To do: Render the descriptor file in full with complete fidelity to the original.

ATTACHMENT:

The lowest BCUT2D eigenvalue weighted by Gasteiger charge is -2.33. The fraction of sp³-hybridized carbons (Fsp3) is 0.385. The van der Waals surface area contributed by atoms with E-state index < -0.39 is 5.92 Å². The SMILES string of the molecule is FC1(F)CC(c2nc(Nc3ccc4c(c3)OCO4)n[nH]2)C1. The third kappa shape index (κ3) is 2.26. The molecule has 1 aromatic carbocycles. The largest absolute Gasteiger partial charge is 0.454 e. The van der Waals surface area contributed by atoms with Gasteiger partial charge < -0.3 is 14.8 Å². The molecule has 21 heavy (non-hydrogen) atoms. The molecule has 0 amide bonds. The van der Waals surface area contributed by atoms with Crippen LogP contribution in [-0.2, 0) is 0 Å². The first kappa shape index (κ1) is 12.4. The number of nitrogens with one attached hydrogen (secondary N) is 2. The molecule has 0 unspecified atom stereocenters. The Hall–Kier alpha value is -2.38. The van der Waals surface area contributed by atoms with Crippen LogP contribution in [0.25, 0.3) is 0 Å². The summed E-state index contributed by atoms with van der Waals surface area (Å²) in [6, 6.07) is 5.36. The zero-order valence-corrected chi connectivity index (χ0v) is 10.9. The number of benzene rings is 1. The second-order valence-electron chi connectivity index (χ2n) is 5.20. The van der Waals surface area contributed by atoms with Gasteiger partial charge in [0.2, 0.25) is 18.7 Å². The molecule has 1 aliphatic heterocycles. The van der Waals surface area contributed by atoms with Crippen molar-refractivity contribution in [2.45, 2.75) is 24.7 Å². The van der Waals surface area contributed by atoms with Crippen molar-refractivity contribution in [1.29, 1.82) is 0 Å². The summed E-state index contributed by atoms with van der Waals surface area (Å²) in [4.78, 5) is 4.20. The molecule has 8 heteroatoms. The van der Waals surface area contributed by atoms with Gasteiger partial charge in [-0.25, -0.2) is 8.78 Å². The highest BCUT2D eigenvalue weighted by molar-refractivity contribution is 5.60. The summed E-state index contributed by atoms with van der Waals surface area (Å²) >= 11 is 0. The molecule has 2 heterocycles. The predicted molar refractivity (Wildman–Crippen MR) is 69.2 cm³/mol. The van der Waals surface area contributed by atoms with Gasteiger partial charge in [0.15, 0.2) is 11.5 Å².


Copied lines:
The lowest BCUT2D eigenvalue weighted by Gasteiger charge is -2.33. The fraction of sp³-hybridized carbons (Fsp3) is 0.385. The van der Waals surface area contributed by atoms with E-state index < -0.39 is 5.92 Å². The SMILES string of the molecule is FC1(F)CC(c2nc(Nc3ccc4c(c3)OCO4)n[nH]2)C1. The third kappa shape index (κ3) is 2.26. The molecule has 1 aromatic carbocycles. The largest absolute Gasteiger partial charge is 0.454 e. The van der Waals surface area contributed by atoms with Gasteiger partial charge < -0.3 is 14.8 Å². The molecule has 21 heavy (non-hydrogen) atoms. The molecule has 0 amide bonds. The van der Waals surface area contributed by atoms with Crippen LogP contribution in [-0.2, 0) is 0 Å². The first kappa shape index (κ1) is 12.4. The number of nitrogens with one attached hydrogen (secondary N) is 2. The molecule has 0 unspecified atom stereocenters. The Hall–Kier alpha value is -2.38. The van der Waals surface area contributed by atoms with Crippen LogP contribution in [0.25, 0.3) is 0 Å². The summed E-state index contributed by atoms with van der Waals surface area (Å²) in [6, 6.07) is 5.36. The zero-order valence-corrected chi connectivity index (χ0v) is 10.9. The number of benzene rings is 1. The second-order valence-electron chi connectivity index (χ2n) is 5.20. The van der Waals surface area contributed by atoms with Gasteiger partial charge in [0.2, 0.25) is 18.7 Å². The molecule has 1 aliphatic heterocycles. The van der Waals surface area contributed by atoms with Crippen molar-refractivity contribution in [2.45, 2.75) is 24.7 Å². The van der Waals surface area contributed by atoms with Crippen molar-refractivity contribution in [1.29, 1.82) is 0 Å². The summed E-state index contributed by atoms with van der Waals surface area (Å²) in [4.78, 5) is 4.20. The molecule has 8 heteroatoms. The van der Waals surface area contributed by atoms with Gasteiger partial charge in [-0.25, -0.2) is 8.78 Å². The highest BCUT2D eigenvalue weighted by molar-refractivity contribution is 5.60. The summed E-state index contributed by atoms with van der Waals surface area (Å²) >= 11 is 0. The molecule has 2 heterocycles. The predicted molar refractivity (Wildman–Crippen MR) is 69.2 cm³/mol. The van der Waals surface area contributed by atoms with Gasteiger partial charge in [0.15, 0.2) is 11.5 Å².